Re: THEORY: Number and animacy
|From:||Eric Christopherson <rakko@...>|
|Date:||Friday, November 10, 2006, 2:39|
On Nov 9, 2006, at 5:08 PM, Henrik Theiling wrote:
> Paul Bennett writes:
>> Digging dug.
>> From a book with a remarkably long name, published mostly in German
>> in 1969, which AFAIK remains the most complete collection of work on
>> Elamite (or at least, it was circa ten years ago).
>> Chapter 2 THE ELAMITE LANGUAGE by ERICA REINER
> Very interesting!
> I remember that Elamite is what made me introduce person on nouns in
> some Conlang sketch. I suppose other conlangs also do this?
Well, if I understand the concept correctly, a conlang I'm working on
does this too, but didn't get it from Elamite. In it, "he is a man"
would be the same as "the man"; both would take a 3rd-person singular
marking. However, if the noun is possessed, it takes a person/number/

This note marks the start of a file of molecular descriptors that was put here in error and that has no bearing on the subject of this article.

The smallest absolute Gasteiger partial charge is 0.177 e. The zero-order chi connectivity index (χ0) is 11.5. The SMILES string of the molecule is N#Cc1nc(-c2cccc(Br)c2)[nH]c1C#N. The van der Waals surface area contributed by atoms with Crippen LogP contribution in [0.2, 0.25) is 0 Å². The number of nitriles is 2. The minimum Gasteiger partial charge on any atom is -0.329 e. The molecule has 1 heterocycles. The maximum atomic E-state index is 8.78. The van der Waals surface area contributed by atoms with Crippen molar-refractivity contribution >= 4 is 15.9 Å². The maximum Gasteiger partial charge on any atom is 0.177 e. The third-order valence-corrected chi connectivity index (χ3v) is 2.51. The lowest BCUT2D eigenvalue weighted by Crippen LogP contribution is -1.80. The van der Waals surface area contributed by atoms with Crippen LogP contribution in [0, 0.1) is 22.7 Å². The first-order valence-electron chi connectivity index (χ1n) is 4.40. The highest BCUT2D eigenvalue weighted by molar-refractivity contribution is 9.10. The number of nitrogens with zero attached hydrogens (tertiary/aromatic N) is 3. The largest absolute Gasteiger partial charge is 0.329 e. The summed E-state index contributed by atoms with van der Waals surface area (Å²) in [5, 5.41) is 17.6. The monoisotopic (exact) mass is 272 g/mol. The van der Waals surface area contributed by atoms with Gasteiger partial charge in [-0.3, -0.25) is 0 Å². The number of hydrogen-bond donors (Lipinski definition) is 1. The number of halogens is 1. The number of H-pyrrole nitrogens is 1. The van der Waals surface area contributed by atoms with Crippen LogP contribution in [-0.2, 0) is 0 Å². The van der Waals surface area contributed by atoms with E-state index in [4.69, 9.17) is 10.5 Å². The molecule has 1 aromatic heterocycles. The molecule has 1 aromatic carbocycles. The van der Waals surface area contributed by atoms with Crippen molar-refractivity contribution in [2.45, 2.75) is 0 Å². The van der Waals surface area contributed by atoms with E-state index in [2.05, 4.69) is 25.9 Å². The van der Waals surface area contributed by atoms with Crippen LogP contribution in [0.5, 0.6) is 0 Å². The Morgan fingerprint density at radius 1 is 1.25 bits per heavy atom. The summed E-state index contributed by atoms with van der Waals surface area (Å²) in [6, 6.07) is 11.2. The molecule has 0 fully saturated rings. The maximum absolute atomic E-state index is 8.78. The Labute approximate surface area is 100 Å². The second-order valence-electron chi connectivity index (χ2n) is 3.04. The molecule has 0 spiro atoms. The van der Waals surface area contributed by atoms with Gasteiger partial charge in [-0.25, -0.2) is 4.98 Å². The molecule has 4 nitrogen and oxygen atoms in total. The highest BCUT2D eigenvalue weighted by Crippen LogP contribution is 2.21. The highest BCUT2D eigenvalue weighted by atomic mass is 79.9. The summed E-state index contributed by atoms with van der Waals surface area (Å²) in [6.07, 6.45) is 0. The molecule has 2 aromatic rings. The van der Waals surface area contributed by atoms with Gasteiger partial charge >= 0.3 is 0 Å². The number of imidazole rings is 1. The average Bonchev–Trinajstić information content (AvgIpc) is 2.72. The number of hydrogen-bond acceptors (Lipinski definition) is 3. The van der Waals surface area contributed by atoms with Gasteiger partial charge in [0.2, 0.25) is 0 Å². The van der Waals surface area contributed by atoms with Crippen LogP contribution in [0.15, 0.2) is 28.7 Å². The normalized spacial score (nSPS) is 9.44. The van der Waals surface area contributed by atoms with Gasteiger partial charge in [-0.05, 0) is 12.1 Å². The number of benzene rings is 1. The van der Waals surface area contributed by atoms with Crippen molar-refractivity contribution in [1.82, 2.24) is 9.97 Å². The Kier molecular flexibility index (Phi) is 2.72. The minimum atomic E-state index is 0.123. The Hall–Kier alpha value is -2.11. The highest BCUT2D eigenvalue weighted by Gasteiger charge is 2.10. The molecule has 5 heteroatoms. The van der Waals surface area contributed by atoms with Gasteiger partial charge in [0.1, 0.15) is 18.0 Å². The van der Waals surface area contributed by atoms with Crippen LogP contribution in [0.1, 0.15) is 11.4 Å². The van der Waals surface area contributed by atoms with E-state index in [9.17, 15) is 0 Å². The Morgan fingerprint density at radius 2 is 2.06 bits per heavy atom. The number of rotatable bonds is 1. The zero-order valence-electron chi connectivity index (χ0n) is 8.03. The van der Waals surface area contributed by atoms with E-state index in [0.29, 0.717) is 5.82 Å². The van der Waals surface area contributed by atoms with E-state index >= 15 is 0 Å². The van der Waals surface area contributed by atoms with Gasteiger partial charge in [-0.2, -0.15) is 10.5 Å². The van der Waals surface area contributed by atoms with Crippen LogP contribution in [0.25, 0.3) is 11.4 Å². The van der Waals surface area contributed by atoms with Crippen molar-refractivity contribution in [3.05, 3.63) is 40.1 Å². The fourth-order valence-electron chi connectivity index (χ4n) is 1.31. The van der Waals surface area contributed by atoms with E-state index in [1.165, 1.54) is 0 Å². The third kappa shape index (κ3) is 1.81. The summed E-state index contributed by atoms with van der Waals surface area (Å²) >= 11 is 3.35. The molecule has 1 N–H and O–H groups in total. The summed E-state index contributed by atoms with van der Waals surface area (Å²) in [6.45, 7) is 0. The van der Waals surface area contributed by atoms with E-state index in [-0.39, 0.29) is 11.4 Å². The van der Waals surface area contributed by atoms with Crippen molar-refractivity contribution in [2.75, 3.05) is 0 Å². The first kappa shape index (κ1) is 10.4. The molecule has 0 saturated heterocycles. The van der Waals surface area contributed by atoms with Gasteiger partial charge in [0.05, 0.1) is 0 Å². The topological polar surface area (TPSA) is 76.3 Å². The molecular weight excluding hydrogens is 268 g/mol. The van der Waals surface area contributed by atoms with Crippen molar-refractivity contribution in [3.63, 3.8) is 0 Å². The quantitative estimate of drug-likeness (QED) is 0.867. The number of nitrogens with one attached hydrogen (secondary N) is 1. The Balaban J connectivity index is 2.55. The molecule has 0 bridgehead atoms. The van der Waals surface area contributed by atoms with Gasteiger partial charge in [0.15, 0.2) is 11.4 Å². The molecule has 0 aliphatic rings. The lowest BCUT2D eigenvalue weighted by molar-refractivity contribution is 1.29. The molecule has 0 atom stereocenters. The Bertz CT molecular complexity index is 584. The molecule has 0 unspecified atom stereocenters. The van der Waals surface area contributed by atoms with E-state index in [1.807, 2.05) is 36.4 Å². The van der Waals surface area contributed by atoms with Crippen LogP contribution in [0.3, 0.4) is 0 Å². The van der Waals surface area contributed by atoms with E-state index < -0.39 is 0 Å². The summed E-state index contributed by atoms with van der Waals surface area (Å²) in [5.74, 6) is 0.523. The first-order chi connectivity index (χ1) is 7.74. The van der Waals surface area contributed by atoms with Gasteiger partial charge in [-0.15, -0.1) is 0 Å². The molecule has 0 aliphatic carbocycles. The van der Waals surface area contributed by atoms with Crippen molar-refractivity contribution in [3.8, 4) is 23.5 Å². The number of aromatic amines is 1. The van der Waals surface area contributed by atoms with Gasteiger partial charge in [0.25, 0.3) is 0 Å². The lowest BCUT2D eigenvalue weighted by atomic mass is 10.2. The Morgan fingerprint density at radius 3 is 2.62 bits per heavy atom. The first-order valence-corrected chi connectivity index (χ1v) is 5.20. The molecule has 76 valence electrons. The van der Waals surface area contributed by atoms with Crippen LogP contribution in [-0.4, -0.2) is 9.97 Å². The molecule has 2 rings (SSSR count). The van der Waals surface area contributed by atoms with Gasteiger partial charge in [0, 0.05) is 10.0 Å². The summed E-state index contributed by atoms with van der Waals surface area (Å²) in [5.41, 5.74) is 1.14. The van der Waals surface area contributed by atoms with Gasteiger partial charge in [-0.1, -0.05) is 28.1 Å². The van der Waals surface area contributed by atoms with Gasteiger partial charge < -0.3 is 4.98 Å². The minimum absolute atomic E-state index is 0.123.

gender marking for the possessor instead. This is a consequence of a)
the language's ergative alignment and b) the fact that nouns really
boil down to verbs (or maybe it would be better to say predicates).
The verb in the previous example is "to be a man", an intransitive
stative verb*, so the 3rd-person singular absolutive argument marker
refers to the subject, the man himself. Nouns which are possessed or
show a relationship are transitive verbs, with the ergative argument
referring to the noun and the absolutive argument referring to the
possessor. For example, "my mother" or "she is my mother" would be
rendered with the verb "to be a mother to (someone)" with a 1st-
person singular absolutive marker and probably an external (non-
affixal) 3rd-person singular ergative pronoun (the absolutive is the
only argument marked on the verb itself).